Teaching drama in Ndevana

Siphesihle Matyila
Mbulelo Nkwali (left) and Zolani Seyisi in the Suppermix office, where they edit their films. Photo by Siphesihle Matyila.

Mbulelo Nkwali and Zolani Seyisi had one idea when they founded Suppermix in 2008 in King William’s Town’s Ndevana settlement: to take young people off the streets. Today the film and drama company performs at weddings, church events, and the Buffalo City carnival.

Nkwali, also known as Rasta, says the aim of Suppermix is to build confidence, especially in young girls, and to offer young people options to make sure they are busy and do not get involved in crime and alcohol abuse.

The two friends teach drama, music, poetry and cultural dancing. They have produced a drama called Athembele, a film about a young girl who lost her parents because of HIV and ended up at an orphanage.

Their most recent drama is Monandini, about jealousy.

There are 15 members of the group, with the youngest member nine years old and the oldest 54 years old.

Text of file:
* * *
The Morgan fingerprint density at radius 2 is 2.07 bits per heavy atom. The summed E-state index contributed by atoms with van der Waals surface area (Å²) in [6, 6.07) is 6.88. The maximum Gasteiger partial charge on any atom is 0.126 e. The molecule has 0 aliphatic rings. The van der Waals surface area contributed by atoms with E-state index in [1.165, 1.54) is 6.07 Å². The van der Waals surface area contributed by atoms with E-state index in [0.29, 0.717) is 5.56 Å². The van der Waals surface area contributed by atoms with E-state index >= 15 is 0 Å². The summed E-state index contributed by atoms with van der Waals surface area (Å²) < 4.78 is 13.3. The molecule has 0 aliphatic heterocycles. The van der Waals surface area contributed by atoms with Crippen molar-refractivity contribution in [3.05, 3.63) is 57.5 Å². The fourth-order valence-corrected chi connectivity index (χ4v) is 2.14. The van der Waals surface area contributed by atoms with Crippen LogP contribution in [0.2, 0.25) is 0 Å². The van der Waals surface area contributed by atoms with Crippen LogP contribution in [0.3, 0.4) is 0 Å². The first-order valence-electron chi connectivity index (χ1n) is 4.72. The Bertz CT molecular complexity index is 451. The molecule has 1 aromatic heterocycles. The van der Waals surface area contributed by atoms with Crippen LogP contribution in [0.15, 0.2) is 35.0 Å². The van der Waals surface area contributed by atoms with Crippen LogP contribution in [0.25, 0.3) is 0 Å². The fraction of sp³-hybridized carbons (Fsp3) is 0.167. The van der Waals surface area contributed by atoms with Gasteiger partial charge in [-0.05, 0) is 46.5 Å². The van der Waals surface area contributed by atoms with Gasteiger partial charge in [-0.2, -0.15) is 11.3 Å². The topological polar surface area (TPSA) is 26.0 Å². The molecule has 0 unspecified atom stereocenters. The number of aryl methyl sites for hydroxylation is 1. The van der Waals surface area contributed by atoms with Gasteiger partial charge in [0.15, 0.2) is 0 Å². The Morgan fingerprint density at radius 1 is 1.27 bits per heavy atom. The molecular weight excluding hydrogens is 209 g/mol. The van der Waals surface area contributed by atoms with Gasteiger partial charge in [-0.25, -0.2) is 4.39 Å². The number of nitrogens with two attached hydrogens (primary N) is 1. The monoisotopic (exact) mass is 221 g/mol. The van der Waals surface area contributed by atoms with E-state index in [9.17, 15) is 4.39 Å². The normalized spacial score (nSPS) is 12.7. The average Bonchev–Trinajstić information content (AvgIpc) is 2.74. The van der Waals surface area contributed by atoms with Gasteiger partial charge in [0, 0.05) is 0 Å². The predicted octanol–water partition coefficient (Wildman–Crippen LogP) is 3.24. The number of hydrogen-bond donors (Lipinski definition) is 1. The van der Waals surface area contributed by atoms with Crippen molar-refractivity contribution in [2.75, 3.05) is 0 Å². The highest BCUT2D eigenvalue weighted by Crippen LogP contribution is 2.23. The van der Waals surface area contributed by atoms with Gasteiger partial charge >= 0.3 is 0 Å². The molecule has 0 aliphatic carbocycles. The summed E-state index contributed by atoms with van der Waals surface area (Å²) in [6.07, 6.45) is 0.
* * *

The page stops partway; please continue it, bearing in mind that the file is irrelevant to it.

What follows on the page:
Nkwali writes the scripts and Seyisi directs all the films.

Suppermix is registered with the Eastern Cape Development Corporation and gets sponsorship from the Small Enterprise Development Agency, SEDA. But they are still struggling to distribute their films and documentaries.

“We distribute our films house to house because getting funding and getting our films to market is still a huge challenge,” says Nkwali.

In 2012 Suppermix was invited to perform at the Buffalo City Metro annual Summer Carnival and that was the company’s big break, says Nkwali. “The group has performed with big artists and shared a stage with national artists at the carnival. Whenever we perform, we get a stipend and we use that money for administration costs for our office.”

Teaching young people has its own challenges, says Seyisi. “They don’t really care much about time. I persist none the less because of the love I have for them and the craft.”

“Ndevana is slow when it comes to youth development, there is no sport or extra mural activities except for one rugby team,” he says.

The group performs at weddings, church events and other events. They sell their films at R80 on DVD and collections of their performances for R40.

“In the five years to come, I want to create more job opportunities for the young people of Ndevana and surroundings,” says Nkwali.

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